I agree with the other moms about baby wearing. I did this as well and it can help you get some things done, but also keep in mind that the house work will always be there...your LO will not always be 2 months old! This thread brought to mind the poem:
"Babies Don't Keep"
The cleaning and scrubbing can wait 'til tomorrow,
For babies grow up, I've learned to my sorrow.
So quiet down, cobwebs. Dust, go to sleep.
I'm nursing my baby, and babies don't keep.
Adapted form "Song for a Fifth Child, " by Ruth Hulbert Hamilton
Mom to DS1 (6-25-00), DS2 (3-16-12) and DS3 (2-20-14) Wife to DH (2-14-09)
We have three kids, the youngest is 3 months old. Never used a paci, had one just in case, but after a day or too they spat it out. Mommy is much better, you know? No need for them, just wear your little girl and she`ll be happy as can be.
So, sometimes babies won't even take one! If you're ever getting hassled and don't feel like explaining your views about paccis, you could always brush off the comments with something like "meh, she's not that into it" and then change the topic.
I will say, I am soooo glad 'i was his pacifier' for the first 6 months... In honesty though, some nights NOW I wish he'd take one.
My 2 kids never took a pacifier, my sisters 4 kids never took one (we both had projectiles when we attempted) It was funny watching my mom hold the pacifier in the mouth for 10 minutes (she was determined they needed one), and some would comply during the time and some would actually scream at her. But once her hand was removed, it became a projectile by the mouth. And she would say "I have never seen a baby not take a pacifier" and I would say "um so far you have seen 6, so I am not sure what you are talking about" The other 4 grandkids did take them and I know they had them a long long time, it was hard to break them off it.
babywear, carry, but just say she doesn't want one. And only allow them to hold the pacifier in the mouth if you want a good laugh. Babies are only babies for a year. (or sooner when they start walking at 9 months!) Stuff can wait for a year.
This sort of a amuses me! Apparently, according to your aunts, the only thing between you and untold hours of free time is a little plastic sucker. Ha... no.
Also, by "get anything done" they mean chores, right? Laundry, dishes. That's what everyone means when they say "getting things done." WHY ON EARTH would you want to find a replacement for nursing your child only to have the pleasure of doing the dishes? Doing the dishes sucks.
I get lots of things done while nursing, including but not limited to: bonding with my child, feeding him, reading a book, napping, drinking tea, and surfing the internet one-handed. I make other people do my dishes because I'm nursing. What? Your aunts didn't have a husband who did the dishes? How did they get anything DONE?
How do I get things done? Wear him in a sling or ssc. And when he began crawling I made sure everything was baby proof and than I set up low shelves as per Montessori guidelines and toys that will keep his attention and interesting things to touch and explore available.
My mom and a nurse told me that I am just lettin him use me as a pacifier. Well guess what? Turns out that he was regulating how much milk he needs. And I was never bothered once.
My mom also complained until she was blue in the face that I need baby gates to contain him. He would be miserable and I would have to follow his every move to make sure he was safe out of the gates. He can go explore while I do anything and when he's done he comes to me to be worn on my chest.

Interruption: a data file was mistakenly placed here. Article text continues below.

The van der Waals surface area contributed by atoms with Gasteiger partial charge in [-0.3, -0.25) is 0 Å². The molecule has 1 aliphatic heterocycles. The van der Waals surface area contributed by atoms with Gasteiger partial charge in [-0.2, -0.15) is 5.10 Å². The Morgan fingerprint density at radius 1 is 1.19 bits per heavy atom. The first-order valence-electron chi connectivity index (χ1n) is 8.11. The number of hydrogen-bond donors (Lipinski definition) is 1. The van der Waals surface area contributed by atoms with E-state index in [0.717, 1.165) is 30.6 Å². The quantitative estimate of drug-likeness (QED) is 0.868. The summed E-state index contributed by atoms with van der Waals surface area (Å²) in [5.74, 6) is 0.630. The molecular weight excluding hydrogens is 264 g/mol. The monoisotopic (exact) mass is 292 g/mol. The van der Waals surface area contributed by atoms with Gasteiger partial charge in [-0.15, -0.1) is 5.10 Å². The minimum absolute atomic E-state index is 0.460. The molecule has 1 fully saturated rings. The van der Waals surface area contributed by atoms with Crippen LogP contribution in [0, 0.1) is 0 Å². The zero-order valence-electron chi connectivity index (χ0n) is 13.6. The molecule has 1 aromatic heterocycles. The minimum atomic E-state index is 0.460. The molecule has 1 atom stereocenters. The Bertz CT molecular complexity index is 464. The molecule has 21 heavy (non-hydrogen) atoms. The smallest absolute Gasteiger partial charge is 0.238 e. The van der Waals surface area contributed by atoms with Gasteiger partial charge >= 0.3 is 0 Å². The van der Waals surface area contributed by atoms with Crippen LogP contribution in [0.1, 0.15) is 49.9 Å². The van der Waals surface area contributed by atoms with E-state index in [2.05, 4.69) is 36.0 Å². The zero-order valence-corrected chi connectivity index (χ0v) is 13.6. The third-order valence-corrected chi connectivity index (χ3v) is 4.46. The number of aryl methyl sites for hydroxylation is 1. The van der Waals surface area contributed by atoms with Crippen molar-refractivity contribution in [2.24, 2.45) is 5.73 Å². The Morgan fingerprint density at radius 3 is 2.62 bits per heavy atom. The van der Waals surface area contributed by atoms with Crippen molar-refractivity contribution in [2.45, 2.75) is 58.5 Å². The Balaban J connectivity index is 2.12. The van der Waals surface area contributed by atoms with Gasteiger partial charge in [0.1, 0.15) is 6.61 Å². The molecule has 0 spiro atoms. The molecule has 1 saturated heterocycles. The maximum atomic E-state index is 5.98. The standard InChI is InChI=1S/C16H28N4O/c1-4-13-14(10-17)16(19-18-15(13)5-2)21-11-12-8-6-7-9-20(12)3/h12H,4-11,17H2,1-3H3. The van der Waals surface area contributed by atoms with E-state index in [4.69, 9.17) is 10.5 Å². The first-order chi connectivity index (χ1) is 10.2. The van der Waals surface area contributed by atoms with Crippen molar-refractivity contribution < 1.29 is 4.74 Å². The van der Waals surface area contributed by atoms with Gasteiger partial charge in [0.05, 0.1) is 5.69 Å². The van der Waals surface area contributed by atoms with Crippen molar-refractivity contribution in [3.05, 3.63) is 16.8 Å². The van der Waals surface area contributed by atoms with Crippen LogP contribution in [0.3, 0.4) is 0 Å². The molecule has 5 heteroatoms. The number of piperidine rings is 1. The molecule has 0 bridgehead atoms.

My DD is 18 months, still nursing, and never would take a pacifier. She was always breastfed on demand (or "cue" which is a little nicer sounding), because I knew how important it was from the very first day to nurse, nurse, nurse to establish my supply! I didn't even attempt the paci until a couple of months in, and I can't remember why I did anymore at all, but she would just chew on it and spit it out. Maybe sucked on it a total of 5 times ever, before then chewing it again and spitting it out. Oh, I remember now...she was a really fussy baby, and we'd heard about it being used as a temporary way to help soothe a screaming baby, as in it should help calm them down so you can take it back out. Didn't work :)
With new DS due in January it'll be the same. No pacifiers, bottles, anything except breast to establish supply (shouldn't be hard with DD still nursing!) and to get him latching on really well for the first couple of months, then we'll see how his temperment is. I know some 100% breastfed and constantly worn babies that still need a paci, so it's not like it never happens.
I shake my head at the "human pacifier" comment too...you're the mother, the one and only source of comfort that tiny being has known since conception...I'd much rather be the source of comfort to my baby than a piece of plastic. Same goes when they're older...things should never replace people.
, , , Mama to DD1 (3/2011) and with baby #2 due 1/2013, planning for
|79 members and 10,423 guests|
|Aillidh , ailsa JOHN , Auntiebobo , belltree , catladymeow , chknlovr , cocoheart , Cricket VS , Crimson8 , Dakotacakes , dani2015 , Dawn's mom , dayloveme , Deborah , emmy526 , EmsMom , Ethelpea , farmer , frances bakin' , Galatea , greenemami , hakunangovi , healthy momma , jabs , japonica , Jewel5811 , JLUK , jul511riv , katelove , kyradark333 , lerlisha , lilmissgiggles , LiLStar , lotus_j , mama24-7 , mamabear0314 , marilyn612 , marluce , MDgal , MDoc , meowmix , Milk8shake , MissMuffet , MPsSweetie , Mylie , NaturallyKait , NightOwlwithowlet , orangemomma , pers , prosciencemum , pulcetti , pumabearclan , rcb215 , salr , SandiMae , sarafl , Serafina33 , shantimama , Shmootzi , sillysapling , sofreshsoclean , Springshowers , SummerStorm22 , Suzie007 , SuzyBelle , thekoz , Tigerle , Tigerlily17 , TrishWSU , Voondrop|
|Most users ever online was 449,755, 06-25-2014 at 12:21 PM.|